[openssl-project] Entropy seeding the DRBG

Richard Levitte levitte at openssl.org
Tue Apr 3 13:28:38 UTC 2018

In message <DA29A952-D1E7-44ED-8BE9-115E073A517B at akamai.com> on Tue, 3 Apr 2018 12:52:50 +0000, "Salz, Rich" <rsalz at akamai.com> said:

rsalz> I had not realized that we just increased the “entropy”
rsalz> requirements by 50%, from 256 to 384. The original DRBG
rsalz> submission that I did only required 128 bits.  I think that is
rsalz> wrong, and I think the PR that did it (#5503) should be
rsalz> reverted.
rsalz> I am concerned that we are trying to meet requirements that we
rsalz> really don’t have.  The original code was a huge improvement.
rsalz> Requiring 384 bits of random seed is silly.  I think it is
rsalz> ridiculous.  One way or another we HAVE to fix that before the
rsalz> release.
rsalz> Thoughts?

FYI, here's the magic number that lies behind this:

    : ; git grep RAND_DRBG_STRENGTH
    include/openssl/rand_drbg.h:# define RAND_DRBG_STRENGTH             256

The requirement change from 128 to 256 happened with this commit:

    commit 32bda2b2e4900308cb025020d8c8692e1d3c2ba9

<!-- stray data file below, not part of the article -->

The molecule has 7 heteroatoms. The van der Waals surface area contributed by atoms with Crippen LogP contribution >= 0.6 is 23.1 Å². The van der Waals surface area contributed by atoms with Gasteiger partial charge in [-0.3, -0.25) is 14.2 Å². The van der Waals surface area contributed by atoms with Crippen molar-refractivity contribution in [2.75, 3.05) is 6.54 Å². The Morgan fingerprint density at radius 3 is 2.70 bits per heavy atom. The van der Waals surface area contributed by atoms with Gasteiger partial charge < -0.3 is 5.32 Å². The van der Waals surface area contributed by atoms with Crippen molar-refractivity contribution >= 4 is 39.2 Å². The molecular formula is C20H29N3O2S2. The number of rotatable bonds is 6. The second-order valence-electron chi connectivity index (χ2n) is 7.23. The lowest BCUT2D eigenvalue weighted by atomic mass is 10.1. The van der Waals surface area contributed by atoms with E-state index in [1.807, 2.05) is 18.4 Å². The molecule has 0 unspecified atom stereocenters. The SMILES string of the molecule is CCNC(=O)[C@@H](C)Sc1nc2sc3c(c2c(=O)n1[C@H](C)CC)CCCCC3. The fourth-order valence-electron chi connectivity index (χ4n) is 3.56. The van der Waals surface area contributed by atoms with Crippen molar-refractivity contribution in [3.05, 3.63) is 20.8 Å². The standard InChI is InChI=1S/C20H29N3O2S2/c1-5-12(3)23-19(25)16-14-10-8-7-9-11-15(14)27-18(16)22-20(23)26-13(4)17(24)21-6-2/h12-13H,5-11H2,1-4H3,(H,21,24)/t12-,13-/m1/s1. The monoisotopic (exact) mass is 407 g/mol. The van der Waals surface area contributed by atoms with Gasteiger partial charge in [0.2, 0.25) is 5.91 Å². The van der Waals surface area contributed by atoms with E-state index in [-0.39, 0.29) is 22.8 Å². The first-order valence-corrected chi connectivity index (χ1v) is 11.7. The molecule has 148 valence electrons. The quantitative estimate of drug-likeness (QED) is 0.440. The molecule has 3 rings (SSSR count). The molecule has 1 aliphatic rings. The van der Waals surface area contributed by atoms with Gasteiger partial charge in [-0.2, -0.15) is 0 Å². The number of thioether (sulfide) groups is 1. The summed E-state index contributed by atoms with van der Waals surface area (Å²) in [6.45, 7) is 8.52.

Author: Kurt Roeckx <kurt at roeckx.be>
    Date:   Sun Feb 18 19:16:13 2018 +0100
        Switch the DRBGs from AES-128-CTR to AES-256-CTR
        Reviewed-by: Dr. Matthias St. Pierre <Matthias.St.Pierre at ncp-e.com>
        GH: #5401

And then there's this one, which did the added 50%:

    commit 2a70d65b99e1f2376be705d18bca88703b7e774a
    Author:     Kurt Roeckx <kurt at roeckx.be>
    AuthorDate: Sat Mar 3 23:19:03 2018 +0100
    Commit:     Kurt Roeckx <kurt at roeckx.be>
    CommitDate: Sun Apr 1 21:11:26 2018 +0200
        Make sure we use a nonce when a nonce is required
        If a nonce is required and the get_nonce callback is NULL, request 50%
        more entropy following NIST SP800-90Ar1 section 9.1.
        Reviewed-by: Dr. Matthias St. Pierre <Matthias.St.Pierre at ncp-e.com>
        GH: #5503
Each of them seen by itself make sense.  The combined result, though,
leaves me wondering...

(I'm tempted to try this with /dev/random only on Unix...  do I
remember it right, that it blocks for a while after every 8 byte chunk
on some Unixen?)

Richard Levitte         levitte at openssl.org
OpenSSL Project         http://www.openssl.org/~levitte/

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